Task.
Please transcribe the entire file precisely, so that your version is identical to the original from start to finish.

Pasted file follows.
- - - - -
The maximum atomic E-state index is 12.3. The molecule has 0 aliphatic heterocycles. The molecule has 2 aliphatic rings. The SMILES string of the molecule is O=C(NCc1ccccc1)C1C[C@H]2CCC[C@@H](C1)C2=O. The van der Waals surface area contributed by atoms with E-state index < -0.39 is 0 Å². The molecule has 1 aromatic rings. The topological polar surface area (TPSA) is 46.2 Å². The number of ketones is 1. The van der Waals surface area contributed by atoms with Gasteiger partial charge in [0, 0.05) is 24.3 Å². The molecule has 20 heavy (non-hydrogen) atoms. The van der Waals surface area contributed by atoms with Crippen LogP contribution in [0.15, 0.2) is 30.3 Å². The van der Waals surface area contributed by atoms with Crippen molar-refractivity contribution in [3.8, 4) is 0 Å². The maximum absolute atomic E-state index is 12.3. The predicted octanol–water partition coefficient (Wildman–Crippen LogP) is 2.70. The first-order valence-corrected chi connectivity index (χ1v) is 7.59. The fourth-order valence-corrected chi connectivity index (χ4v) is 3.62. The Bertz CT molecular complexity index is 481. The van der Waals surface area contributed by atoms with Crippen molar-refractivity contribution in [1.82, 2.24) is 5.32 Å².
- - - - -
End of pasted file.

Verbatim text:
The maximum atomic E-state index is 12.3. The molecule has 0 aliphatic heterocycles. The molecule has 2 aliphatic rings. The SMILES string of the molecule is O=C(NCc1ccccc1)C1C[C@H]2CCC[C@@H](C1)C2=O. The van der Waals surface area contributed by atoms with E-state index < -0.39 is 0 Å². The molecule has 1 aromatic rings. The topological polar surface area (TPSA) is 46.2 Å². The number of ketones is 1. The van der Waals surface area contributed by atoms with Gasteiger partial charge in [0, 0.05) is 24.3 Å². The molecule has 20 heavy (non-hydrogen) atoms. The van der Waals surface area contributed by atoms with Crippen LogP contribution in [0.15, 0.2) is 30.3 Å². The van der Waals surface area contributed by atoms with Crippen molar-refractivity contribution in [3.8, 4) is 0 Å². The maximum absolute atomic E-state index is 12.3. The predicted octanol–water partition coefficient (Wildman–Crippen LogP) is 2.70. The first-order valence-corrected chi connectivity index (χ1v) is 7.59. The fourth-order valence-corrected chi connectivity index (χ4v) is 3.62. The Bertz CT molecular complexity index is 481. The van der Waals surface area contributed by atoms with Crippen molar-refractivity contribution in [1.82, 2.24) is 5.32 Å².